Me too. Cowles’ is bold, but seemed most honest with the texts. The other 3’s Bibliology felt bound to defend genocidal commands as right, and then struggled with avoiding concluding that its’ principles can apply again for us, with only slight variants amid our still evil unbelieving world about how to dodge the implications that seemed obvious to many generations of violent churchmen.

Hermano… although you quoted me you haven’t appreciated the actual point of the quote, i.e., that the evidence points to their understanding of said commands in terms of hyperbole. Jesus literally said and literally meant… “you must be born again” as in, this must happen, BUT Nicodemus in his religiosity couldn’t get past his wooden literalism — big difference.

With this constant hit-and-miss bowdlerising so many Universalists seem to employ it is little wonder the position itself struggles for credibility in evangelical circles.

Your assertion appears to just ignore engaging the textual counter evidence Hermano presented, especially that when Israel acted as if God did not mean what he actually said, or as if it’s only hyperbolic exaggeration, they are rebuked for disobedience and punished.

I see the narrative actually seeks to justify these commands and their use of genocidal language.
As I did, Hermano also presented other texts that offer a contrary approach to overcoming evil.

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Just had this thought the other day. If one of Jesus’ functions was to properly interpret the scriptures (Torah), then that means everything we need to know can be found in the Torah. Right?

This seems to me like a non-sequitur. I.e. I’m not seeing why if would follow from one of Jesus’ functions being to give an authoritative interpretation of Torah, that he could reveal nothing else, or that everything would already be found in the Torah.

I go with Bob on this.
NTW brings out that Paul’s assessment of Torah is that:
It is a great thing
It was given to show that the cancer of sin runs right through the chosen people as well as gentiles
The depth of that cancer calls for a greater remedy than ‘keeping Torah’ - it calls for a regeneration by the Holy Spirit, not ‘just’ forgiveness.
So Jesus came not just for the Jews, but for the remedy of sin throughout the human race, by pouring out the Spirit on those who believe in him in reality. Not mental assertion to propositions, but an actual spiritual renewal.

Much of this debate is obviously predicated on a persons ‘view’ of what or who ‘YAWH’ God is. God had a specific view of what Israel was to be and God’s focus in scripture was definitely Israel, but somehow some don’t like the way he dealt with them so have changed the narrative in their favor.

So I said my stuff.:wink:

Ah I see your point Bob - thanks

Interesting , but I would say that Jesus came not just for the Jews, but for the remedy of sin throughout the human race. Get rid of the believing part.
Jesus was and is the savior= the one that connected God with humanity. And that is ALL HUMANITY!

I will never give up the ‘believing’ part. Let’s leave it at that.

hmmm when will you ever give up your part in God’s plan and accept God’s gift of the Christ?

Chad as you know, I am trapped in the Evangelical mindset and unwilling to search the scriptures for fear that you might be right. All evangelicals and most believers since the Ascension have also been wrong, even though the apostles spent actual time with the Real Jesus.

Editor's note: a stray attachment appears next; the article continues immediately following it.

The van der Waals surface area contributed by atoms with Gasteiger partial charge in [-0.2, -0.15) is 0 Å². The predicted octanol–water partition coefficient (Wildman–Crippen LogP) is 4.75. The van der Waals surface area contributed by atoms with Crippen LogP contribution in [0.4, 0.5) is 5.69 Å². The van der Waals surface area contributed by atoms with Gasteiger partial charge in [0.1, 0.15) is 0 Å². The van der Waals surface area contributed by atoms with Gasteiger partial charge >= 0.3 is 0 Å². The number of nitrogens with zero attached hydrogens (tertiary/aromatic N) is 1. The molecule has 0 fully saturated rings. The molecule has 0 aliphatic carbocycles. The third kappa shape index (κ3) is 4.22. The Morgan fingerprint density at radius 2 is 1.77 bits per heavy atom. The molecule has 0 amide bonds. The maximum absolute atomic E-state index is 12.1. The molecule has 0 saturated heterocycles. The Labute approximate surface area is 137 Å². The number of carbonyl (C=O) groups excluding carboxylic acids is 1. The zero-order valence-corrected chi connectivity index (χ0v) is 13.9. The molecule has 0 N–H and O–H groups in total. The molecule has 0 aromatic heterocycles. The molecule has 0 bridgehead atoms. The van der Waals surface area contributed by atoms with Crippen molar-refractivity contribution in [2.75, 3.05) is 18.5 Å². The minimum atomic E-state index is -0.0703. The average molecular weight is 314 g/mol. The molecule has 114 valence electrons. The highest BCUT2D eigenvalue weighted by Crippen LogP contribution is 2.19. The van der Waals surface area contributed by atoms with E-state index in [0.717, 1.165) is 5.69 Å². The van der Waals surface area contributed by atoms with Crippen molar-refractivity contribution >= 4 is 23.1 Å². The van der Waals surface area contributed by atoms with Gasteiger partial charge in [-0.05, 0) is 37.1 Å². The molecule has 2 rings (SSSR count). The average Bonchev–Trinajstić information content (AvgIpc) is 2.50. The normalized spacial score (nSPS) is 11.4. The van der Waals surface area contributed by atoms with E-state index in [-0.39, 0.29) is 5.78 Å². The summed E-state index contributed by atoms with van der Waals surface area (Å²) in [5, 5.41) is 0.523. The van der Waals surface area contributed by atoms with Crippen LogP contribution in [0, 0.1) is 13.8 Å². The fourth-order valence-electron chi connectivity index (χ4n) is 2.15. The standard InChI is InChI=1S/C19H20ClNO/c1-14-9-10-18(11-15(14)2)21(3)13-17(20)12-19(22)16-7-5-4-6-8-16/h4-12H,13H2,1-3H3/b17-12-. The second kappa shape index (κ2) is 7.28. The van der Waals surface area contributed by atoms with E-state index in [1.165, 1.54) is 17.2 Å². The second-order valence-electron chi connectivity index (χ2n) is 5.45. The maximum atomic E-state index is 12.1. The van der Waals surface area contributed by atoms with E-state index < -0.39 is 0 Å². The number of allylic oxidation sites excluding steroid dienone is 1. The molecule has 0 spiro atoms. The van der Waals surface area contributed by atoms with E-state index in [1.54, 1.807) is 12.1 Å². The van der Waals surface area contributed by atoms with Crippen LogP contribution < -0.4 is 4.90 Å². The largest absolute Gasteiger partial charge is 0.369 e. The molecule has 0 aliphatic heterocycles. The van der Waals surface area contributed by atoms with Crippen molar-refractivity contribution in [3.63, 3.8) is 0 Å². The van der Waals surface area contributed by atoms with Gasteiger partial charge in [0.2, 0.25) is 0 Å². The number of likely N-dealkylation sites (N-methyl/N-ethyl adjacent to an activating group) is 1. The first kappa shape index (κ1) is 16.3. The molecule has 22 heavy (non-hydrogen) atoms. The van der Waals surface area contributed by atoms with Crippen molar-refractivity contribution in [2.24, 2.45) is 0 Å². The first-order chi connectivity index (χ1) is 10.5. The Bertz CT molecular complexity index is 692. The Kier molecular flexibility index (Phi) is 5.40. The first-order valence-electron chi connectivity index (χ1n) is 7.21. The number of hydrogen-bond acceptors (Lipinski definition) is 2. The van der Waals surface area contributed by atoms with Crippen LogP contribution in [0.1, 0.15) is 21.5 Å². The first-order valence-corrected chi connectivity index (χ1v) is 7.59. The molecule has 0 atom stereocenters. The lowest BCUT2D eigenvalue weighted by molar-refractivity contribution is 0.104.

And I have been trying to please God by my own efforts, trying to earn his love and ignoring the blessings of salvation for the past 40 yrs or so, completely ignoring the free offer of grace.
So based on that poor record, it may be a while before I come around. Peace.

Dave to Chad. We need a song, to emphasize this sentiment!

I agree with the stimulating thinking of C.S LEWIS ON THE GOODNESS OF GOD AND THE GENOCIDES OF JOSHUA:

“Yes. On my view one must apply something of the same sort of explanation to, say, the atrocities (and treacheries) of Joshua. I see the grave danger we run by doing so; but the dangers of believing in a God whom we cannot but regard as evil, and then, in mere terrified flattery calling Him ‘good’ and worshiping Him, is still greater danger. The ultimate question is whether the doctrine of the goodness of God or that of the inerrancy of Scriptures is to prevail when they conflict. I think the doctrine of the goodness of God is the more certain of the two. Indeed, only that doctrine renders this worship of Him obligatory or even permissible.

To this some will reply ‘ah, but we are fallen and don’t recognize good when we see it.’ But God Himself does not say that we are as fallen as all that. He constantly, in Scripture, appeals to our conscience: ‘Why do ye not of yourselves judge what is right?’ — ‘What fault hath my people found in me?’ And so on. Socrates’ answer to Euthyphro is used in Christian form by Hooker. Things are not good because God commands them; God commands certain things because he sees them to be good. (In other words, the Divine Will is the obedient servant to the Divine Reason.) The opposite view (Ockham’s, Paley’s) leads to an absurdity. If ‘good’ means ‘what God wills’ then to say ‘God is good’ can mean only ‘God wills what he wills.’ Which is equally true of you or me or Judas or Satan.”

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I had not run across that from Lewis. Excellent!!

Thanks Bob. I agree that the inherent goodness of God triumphs any scripture that depicts Him as otherwise.

Who said you have a poor record?